In June 2022, the Government published a white paper titled “A Fairer Private Rented Sector”, which set out details of its Renters’ Reform Bill.
Under the Bill, which is expected to be debated and voted in Parliament before the end of the year, there are several planned changes to the private rental market which aim to provide private renter with long-term security in their homes.
Along with the introduction of a ‘Register of Landlords’, the planned Bill will introduce a ‘private rented ombudsman’ to help enforce renters’ rights, plus give local authorities greater powers to enforce and protect people renting in the private property market. The Bill also intends to make it illegal for landlords and agents to refuse to rent a property to someone who receives benefits.
In addition, and perhaps of most significance for private landlords, is that the Bill intends to scrap Section 21 ‘no fault’ evictions.
Currently, landlords can issue a Section 21 Notice in England and Wales to reclaim repossession of their property from a tenant on Assured Shorthold Tenancy (AST) agreements, without having to establish or prove fault on the part of the tenant. However, the rationale for scrapping Section 21 evictions is, amongst other things, to provide tenants with protection against rogue landlords who use the threat of a Section 21 eviction notice to prevent complaints about the condition of a property and other poor practices.
Whilst we could discuss at length the benefits and failings of the Section 21 Notice process, they have been a useful tool for landlord seeking to regain possession of their properties. It is, therefore, important for private landlords to understand the options available to them to regain possession of their property if Section 21 notices are scrapped, but they still need to regain possession of their property in a ‘no fault’ situation.
To replace Section 21 notices, the government plans to introduce a simpler, more secure tenancy structure, where tenancies can only be terminated in specific circumstances. It is expected that this will include amendments to the grounds for repossession under the issuing of a Section 8 notice in cases where a landlord intends to sell the property, move close family members into the property, or move into the property themselves. In addition, it is expected that new ground for repossession will be introduced in for cases of persistent rent arrears and where a tenants has been in at least two months’ rent arrears three times within the past 3 years, regardless of the outstanding balance at the time of a hearing.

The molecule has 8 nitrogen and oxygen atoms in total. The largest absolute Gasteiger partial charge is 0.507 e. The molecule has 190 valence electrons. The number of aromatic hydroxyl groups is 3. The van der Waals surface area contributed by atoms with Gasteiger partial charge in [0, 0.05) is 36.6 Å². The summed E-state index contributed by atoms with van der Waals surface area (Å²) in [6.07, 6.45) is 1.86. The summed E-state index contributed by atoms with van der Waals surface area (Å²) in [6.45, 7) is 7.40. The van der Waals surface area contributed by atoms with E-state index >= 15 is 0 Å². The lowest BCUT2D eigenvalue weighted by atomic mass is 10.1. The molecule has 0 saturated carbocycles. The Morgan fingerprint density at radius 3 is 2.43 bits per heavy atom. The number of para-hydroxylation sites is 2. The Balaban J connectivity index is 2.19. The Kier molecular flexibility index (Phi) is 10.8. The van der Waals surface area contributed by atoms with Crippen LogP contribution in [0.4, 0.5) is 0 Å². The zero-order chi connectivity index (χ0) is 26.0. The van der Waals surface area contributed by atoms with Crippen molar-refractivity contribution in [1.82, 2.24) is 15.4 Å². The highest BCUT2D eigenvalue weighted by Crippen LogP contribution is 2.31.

From an objective standpoint, good, professional landlords, are unlikely to see a significant change if Section 21 notices are abolished. They will still be able to evict problem tenants from their properties, with the formal grounds for doing so expanded under the use of Section 8 notices. Equally, landlords who wish to sell their property or reutilise them as a family home will continue to be able to do so. However, the biggest impact on landlords is that the actual mechanism for eviction will be a longer, more formal, and potentially more costly processes every single time.
For most landlords this will mean additional costs, time, and effort to achieve the same result and it will also become more important than ever for landlords to catalogue and hold evidence of rent arrears, written reports of anti-social behaviour, and tenancy review photographs that may provide grounds for future eviction, even if they have no intention of pursuing an eviction at that time.
The devil will, naturally, be in the detail. However, having been helping private landlords regain possession of their properties for more than 20 years, Terry Maylin at TM Law will be able to guide clients through any new processes, procedures, technicalities, and timescales to regain possession of their properties if, or when, the new Bill comes into law and these changes come into effect.
TM Law Ltd is a member of the Solicitors Regulation Authority, the regulatory body for solicitors in England and Wales.
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